Comment on the extended US state of emergency.
Roya Gordon, Security Research Evangelist at Nozomi Networks, the leader in OT and IoT security shared her comments on the US state of emergency President Biden extended earlier this week. She sees critical infrastructure as having a global presence and a global exposure:
"US critical infrastructure companies have a global presence, so it makes sense for the government to encourage them to maintain a heightened security posture in the midst of an ongoing physical conflict. US assets abroad could be easily targeted, or even caught in the crossfires (from a cyber perspective) so maintaining a “Shields Up” approach to security is key.
"What I find more interesting is that we are shifting from what traditional military defense is (defending the land) to a cyber defense that not only involves military but corporations as well. Corporations are realizing that they can’t sit this one out. Although military and government systems are highly targeted, threat actors realize that targeting critical infrastructure (ran by private companies) can do even more damage to cripple a nation. I encourage companies to comply with the government and increase their security posture by: segmenting their networks, scanning for unused ports, patching, constantly changing passwords, reviewing identity and access to ensure old employees don’t still have access to company networks, etc. These are just the basics that companies should be doing to strengthen those weak points. Whether they like it or not, they are players in this new cyber frontier."
Comment on the President's Budget, and its implications for cybersecurity.
Discussing the US President's Budget, which we discussed earlier this week, Mark Manglicmot, VP of Security Services at Arctic Wolf, welcomes the increased resources:
"In the wake of critical infrastructure concerns stemming from the conflict in Russia – paired with the ongoing risk of nation state attacks – it’s clear that the administration is concerned with ensuring the forward progress of collective cybersecurity efforts. There have been consistent motions from the Biden administration for organizations to focus on strengthening their cyber ecosystems – from internal initiatives to the recent memorandum holding federal contractors accountable for their efforts, too.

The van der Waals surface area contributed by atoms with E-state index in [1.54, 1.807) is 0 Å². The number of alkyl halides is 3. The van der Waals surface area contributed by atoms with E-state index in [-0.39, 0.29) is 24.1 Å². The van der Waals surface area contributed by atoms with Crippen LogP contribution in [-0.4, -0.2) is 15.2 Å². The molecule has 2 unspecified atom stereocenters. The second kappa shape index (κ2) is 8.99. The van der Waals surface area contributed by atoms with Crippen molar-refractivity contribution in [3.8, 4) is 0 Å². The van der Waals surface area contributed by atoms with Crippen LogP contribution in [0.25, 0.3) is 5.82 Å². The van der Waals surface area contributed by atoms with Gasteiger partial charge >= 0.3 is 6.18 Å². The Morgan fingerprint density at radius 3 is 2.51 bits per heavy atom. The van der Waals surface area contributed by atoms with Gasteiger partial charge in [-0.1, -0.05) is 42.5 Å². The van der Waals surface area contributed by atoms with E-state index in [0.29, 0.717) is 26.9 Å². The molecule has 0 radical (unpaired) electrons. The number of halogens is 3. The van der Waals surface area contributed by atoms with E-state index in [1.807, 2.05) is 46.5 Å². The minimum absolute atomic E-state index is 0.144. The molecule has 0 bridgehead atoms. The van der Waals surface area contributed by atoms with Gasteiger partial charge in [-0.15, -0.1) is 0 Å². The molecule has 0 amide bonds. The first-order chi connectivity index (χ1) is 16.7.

"To improve their defenses, organizations must, at a minimum, improve their cybersecurity budgets. In fact, 50% of surveyed security teams don’t have the budget to feel adequately equipped to thwart threats. Inadequate budgets impact important avenues for improving security postures, including tools, talent acquisition and retention and robust and consistent awareness training for employees. Spending the funds efficiently enables organizations to shore up gaps in technical controls, remediate known vulnerabilities, and add talent to address 24x7 coverage deficits.
"Additional budget can continue to advance both defensive and offensive cybersecurity operations. It can also expand the resources to continue the recent progress made in bringing both private and public sector leaders together to fight adversarial attacks. With this motion to put more resources behind our nation’s security, both sectors are in a better position to collectively defend against attackers that are most certainly resource backed."